Gerard Smyth

The Wound Dresser

I tried to smile while she plucked

the old bandage from the red line of hurt

where the scalpel did its abrasive work

and the yellowing bruise

looks like it was made in a fit of passion.

The wound-dresser came brandishing

her cold sharp scissors and the instrument

that undid the stitches.

It was like a lovers’ tryst behind closed curtains:

Come closer, she uttered

and I submitted, opening buttons

for the scar connoisseur to make judgement.

A Life Of Psalms

In Saginaw, under the metropolitan clocks,

he wandered, humming a waltz

his father taught him. It was nowhere spectacular:

a town where the pace was slow,

with its drive-in, drug-store, funeral parlour,

whine of saws in the lumber factory.

It was where he became a lord of nature,

a mind in disrepair, a companion

to whatever crawled under the rocks,

to tendrils and weeds in the flower-beds,

long stems with their blossoms of scent.

Set free from his father’s house

with its festivals of second flowering,

he became a lost son gone for good, flanked

by his own big shadow on the highway to Parnassus,

off to a life of psalms, a life abandoned to chance.

Alcock And Brown

for Joe and Sarah

Under a sky agleam with frosty stars

or with nothing but Atlantic cloud as camouflage,

they followed their flight-path,

that real Sky Road between take-off and touch-down.

In Connemara, they appeared like exhausted swimmers

or pilgrims who had come a long way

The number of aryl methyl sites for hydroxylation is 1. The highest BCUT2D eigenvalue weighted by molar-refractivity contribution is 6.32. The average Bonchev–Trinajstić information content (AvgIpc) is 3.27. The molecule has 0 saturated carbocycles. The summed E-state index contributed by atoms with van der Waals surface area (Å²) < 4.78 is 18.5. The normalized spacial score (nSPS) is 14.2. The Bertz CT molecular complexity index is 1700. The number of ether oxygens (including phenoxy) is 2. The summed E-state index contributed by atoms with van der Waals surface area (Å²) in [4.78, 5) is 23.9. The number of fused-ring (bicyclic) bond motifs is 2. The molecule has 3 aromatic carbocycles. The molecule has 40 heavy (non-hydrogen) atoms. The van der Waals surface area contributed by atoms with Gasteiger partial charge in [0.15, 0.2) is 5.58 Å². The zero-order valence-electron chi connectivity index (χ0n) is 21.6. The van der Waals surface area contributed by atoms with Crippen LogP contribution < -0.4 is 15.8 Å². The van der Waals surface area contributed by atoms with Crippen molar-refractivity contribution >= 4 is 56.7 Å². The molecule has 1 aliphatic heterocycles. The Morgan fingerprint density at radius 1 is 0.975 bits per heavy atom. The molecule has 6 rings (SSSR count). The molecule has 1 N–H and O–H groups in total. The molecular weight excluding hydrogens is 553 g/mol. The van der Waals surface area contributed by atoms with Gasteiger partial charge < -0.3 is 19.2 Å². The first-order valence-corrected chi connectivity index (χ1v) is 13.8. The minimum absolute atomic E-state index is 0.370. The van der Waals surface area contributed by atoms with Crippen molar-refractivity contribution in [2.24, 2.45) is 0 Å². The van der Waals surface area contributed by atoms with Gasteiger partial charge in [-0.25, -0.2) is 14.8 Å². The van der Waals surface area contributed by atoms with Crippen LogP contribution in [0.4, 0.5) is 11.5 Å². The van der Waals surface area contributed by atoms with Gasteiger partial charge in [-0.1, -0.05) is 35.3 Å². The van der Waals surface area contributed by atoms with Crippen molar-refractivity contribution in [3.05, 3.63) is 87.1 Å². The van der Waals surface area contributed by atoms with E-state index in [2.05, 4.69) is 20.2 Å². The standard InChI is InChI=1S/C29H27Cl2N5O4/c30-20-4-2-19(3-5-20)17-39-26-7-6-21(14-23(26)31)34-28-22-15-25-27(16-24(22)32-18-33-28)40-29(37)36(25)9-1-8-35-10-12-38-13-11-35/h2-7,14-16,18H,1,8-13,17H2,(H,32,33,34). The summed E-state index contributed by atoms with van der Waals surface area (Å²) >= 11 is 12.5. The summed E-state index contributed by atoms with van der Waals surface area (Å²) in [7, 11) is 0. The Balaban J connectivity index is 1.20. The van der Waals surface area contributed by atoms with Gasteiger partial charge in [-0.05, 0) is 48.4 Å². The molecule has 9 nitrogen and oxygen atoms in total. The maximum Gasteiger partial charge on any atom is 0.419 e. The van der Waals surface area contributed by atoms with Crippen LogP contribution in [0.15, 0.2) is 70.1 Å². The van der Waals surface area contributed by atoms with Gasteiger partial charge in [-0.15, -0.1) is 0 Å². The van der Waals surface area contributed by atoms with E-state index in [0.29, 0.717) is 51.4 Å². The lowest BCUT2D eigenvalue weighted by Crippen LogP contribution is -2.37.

from beyond the beyond, to Derrygimlagh’s

bare bog stillness, loose ground—not quite terra firma.

No applause, no watching witness, the people gone

to Sunday prayers, when Alcock and Brown

found by luck, by chance, by accident their landing spot—

their Illyria of Irish earth, a landscape with the sound turned off.

Gerard Smyth was born in Dublin where he still lives and works as Managing Editor with The Irish Times newspaper. His poetry has appeared widely in publications in Ireland, Britain, and America, as well as in translation, since the late 1960s. He is the author of seven collections, the most recent of which is The Fullness of Time, New and Selected Poems (Dedalus Press, Dublin, 2010). He is a member of Aosdána, “an affiliation of creative artists in Ireland.”

Fionán O’Connell. Born 1961. Trained as a Primary School teacher. Self-taught in photography. Married to Paula with two children Oisín & Laoise and living in Dublin, Fionán has been making a living from his work for twelve years. He has directed several television documentaries: Silverfish Productions’ The Goat in The Temple, MOS Productions’ Good Man Mary, Windmill Lane Pictures’ A Quiet Revolution and In Search of Europe.